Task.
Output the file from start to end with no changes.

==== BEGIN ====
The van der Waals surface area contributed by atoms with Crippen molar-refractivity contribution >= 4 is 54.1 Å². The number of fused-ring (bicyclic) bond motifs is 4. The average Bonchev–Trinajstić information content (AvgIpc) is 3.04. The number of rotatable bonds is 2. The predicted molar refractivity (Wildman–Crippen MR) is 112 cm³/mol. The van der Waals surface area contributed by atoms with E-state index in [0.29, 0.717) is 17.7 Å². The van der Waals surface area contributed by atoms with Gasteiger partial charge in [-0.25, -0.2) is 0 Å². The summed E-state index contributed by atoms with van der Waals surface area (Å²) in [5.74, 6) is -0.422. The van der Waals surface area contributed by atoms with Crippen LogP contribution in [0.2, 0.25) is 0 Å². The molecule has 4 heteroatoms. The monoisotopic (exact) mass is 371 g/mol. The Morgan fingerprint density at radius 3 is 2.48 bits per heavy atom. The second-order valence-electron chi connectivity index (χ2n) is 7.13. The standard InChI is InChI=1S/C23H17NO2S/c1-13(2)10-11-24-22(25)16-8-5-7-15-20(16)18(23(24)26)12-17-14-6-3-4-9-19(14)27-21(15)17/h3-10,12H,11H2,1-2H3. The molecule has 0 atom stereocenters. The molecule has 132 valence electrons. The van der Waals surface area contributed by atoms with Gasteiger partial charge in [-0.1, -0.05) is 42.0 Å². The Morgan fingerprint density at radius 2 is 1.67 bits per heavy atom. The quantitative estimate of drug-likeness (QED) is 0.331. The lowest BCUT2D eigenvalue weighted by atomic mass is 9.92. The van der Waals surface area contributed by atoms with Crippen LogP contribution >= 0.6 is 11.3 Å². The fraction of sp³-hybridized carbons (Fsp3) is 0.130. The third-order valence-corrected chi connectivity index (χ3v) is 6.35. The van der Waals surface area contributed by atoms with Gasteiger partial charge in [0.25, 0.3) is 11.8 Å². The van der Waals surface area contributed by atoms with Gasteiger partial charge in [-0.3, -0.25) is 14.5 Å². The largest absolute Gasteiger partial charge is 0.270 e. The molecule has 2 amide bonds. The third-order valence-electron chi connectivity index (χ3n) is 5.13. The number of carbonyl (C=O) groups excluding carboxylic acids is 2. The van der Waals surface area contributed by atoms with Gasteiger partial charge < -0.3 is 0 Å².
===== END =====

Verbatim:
The van der Waals surface area contributed by atoms with Crippen molar-refractivity contribution >= 4 is 54.1 Å². The number of fused-ring (bicyclic) bond motifs is 4. The average Bonchev–Trinajstić information content (AvgIpc) is 3.04. The number of rotatable bonds is 2. The predicted molar refractivity (Wildman–Crippen MR) is 112 cm³/mol. The van der Waals surface area contributed by atoms with E-state index in [0.29, 0.717) is 17.7 Å². The van der Waals surface area contributed by atoms with Gasteiger partial charge in [-0.25, -0.2) is 0 Å². The summed E-state index contributed by atoms with van der Waals surface area (Å²) in [5.74, 6) is -0.422. The van der Waals surface area contributed by atoms with Crippen LogP contribution in [0.2, 0.25) is 0 Å². The molecule has 4 heteroatoms. The monoisotopic (exact) mass is 371 g/mol. The Morgan fingerprint density at radius 3 is 2.48 bits per heavy atom. The second-order valence-electron chi connectivity index (χ2n) is 7.13. The standard InChI is InChI=1S/C23H17NO2S/c1-13(2)10-11-24-22(25)16-8-5-7-15-20(16)18(23(24)26)12-17-14-6-3-4-9-19(14)27-21(15)17/h3-10,12H,11H2,1-2H3. The molecule has 0 atom stereocenters. The molecule has 132 valence electrons. The van der Waals surface area contributed by atoms with Gasteiger partial charge in [-0.1, -0.05) is 42.0 Å². The Morgan fingerprint density at radius 2 is 1.67 bits per heavy atom. The quantitative estimate of drug-likeness (QED) is 0.331. The lowest BCUT2D eigenvalue weighted by atomic mass is 9.92. The van der Waals surface area contributed by atoms with Crippen LogP contribution >= 0.6 is 11.3 Å². The fraction of sp³-hybridized carbons (Fsp3) is 0.130. The third-order valence-corrected chi connectivity index (χ3v) is 6.35. The van der Waals surface area contributed by atoms with Gasteiger partial charge in [0.25, 0.3) is 11.8 Å². The van der Waals surface area contributed by atoms with Gasteiger partial charge in [-0.3, -0.25) is 14.5 Å². The largest absolute Gasteiger partial charge is 0.270 e. The molecule has 2 amide bonds. The third-order valence-electron chi connectivity index (χ3n) is 5.13. The number of carbonyl (C=O) groups excluding carboxylic acids is 2. The van der Waals surface area contributed by atoms with Gasteiger partial charge < -0.3 is 0 Å².